Sunday, 31 January 2010

First lessons

Most of my teaching takes place at the community center in Abu Dis (see pictures above).

The lessons are small and relaxed. Many students just want to develop their already advanced English through conversation. Yesterday i taught two children, a girl called Hadeel (aged 8) and a boy called Salah (aged 10). We went through Michael Rosen's Lovely Old Roly together and then did words for food in english.

Today i taught a group of 7 women aged from around 27 to 55. It was a collaborative process, with me starting things off and providing direction, and the more advanced students helping with clarification for the less advanced. We did a couple of activities which i had planned, and then just talked more generally about life in Palestine and London.

Unemployment is very high in Abu Dis and there is no doubt that the community center is vital as a meeting point for learning and cultural activities. There simply is not much else to do, particularly for the unemployed youth.


  1. I'm interested in your teaching situation, so thanks for posting the photos and description. Can I ask: are you working for an NGO? If so, who? I.e. who is funding you? (I'm interested in doing something similar one day - but I understand if you might not want to go public about the details). But please post more pics and accounts fo your teaching life! Are there any materials available for use, for example?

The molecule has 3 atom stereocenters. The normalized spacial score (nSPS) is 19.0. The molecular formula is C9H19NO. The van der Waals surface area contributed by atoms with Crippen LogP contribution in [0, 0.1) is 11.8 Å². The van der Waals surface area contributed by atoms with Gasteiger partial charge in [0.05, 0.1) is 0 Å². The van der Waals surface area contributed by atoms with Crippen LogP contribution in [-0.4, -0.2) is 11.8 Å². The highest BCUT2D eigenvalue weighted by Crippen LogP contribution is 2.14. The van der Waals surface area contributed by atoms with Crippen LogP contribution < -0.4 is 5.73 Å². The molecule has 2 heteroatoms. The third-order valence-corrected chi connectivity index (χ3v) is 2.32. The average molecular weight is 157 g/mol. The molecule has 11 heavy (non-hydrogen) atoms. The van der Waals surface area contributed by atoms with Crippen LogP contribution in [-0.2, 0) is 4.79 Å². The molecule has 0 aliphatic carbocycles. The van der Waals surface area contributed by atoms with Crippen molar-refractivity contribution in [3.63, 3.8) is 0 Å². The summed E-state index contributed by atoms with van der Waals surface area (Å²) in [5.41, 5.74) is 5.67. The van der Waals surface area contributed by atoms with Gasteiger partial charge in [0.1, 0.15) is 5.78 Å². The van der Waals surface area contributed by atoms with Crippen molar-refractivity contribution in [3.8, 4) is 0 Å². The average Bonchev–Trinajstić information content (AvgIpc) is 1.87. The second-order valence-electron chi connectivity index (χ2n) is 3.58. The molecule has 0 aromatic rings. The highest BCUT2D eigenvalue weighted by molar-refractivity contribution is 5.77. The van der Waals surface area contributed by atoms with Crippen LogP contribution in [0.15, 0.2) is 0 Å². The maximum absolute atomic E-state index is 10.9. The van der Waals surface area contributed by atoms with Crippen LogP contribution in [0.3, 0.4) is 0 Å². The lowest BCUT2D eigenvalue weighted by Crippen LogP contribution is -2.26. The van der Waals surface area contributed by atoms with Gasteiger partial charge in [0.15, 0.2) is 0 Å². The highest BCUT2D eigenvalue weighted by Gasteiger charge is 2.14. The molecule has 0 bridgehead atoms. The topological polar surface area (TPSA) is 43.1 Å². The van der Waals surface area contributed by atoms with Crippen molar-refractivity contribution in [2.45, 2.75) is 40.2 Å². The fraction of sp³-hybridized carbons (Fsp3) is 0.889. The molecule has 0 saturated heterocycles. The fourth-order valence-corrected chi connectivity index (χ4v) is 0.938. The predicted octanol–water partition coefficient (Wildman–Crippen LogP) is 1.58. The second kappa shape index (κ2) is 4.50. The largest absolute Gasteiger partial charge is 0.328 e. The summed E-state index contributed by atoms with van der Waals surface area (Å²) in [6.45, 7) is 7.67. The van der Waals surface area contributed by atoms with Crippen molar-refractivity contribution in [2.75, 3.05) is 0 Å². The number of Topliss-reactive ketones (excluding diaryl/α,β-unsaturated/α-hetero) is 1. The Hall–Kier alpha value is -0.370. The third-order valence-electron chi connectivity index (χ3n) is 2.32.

2. Hi Scott,

    I am volunteering here, so it is self-funded (with financial help from some very kind individuals).
    If you email me at i can provide you with more details.
    I am using the standard English teaching text books, there is also an 'English for Palestine' student text book published by the Palestinian Ministry of Education.


  3. Hi Jon,
    Thanks - I suspected as much, but didn't want to ask you outright! I'd be also interested to know whether you had to get any kind of work visa, or did you come in as a tourist? (Again, feel free NOT to answer if this might compromise you).

    I know 'English for Palestine', being involved in a review of it for Macmillan and the MoE a couple of years ago.(I hinted at the connection in my comment on your first post).

    Another question - what's internet access like? Do you go to an internet cafe to send your blog posts etc?

    (Sorry about all the questions, but I am really curious to know what it's like there, on the ground, as it were).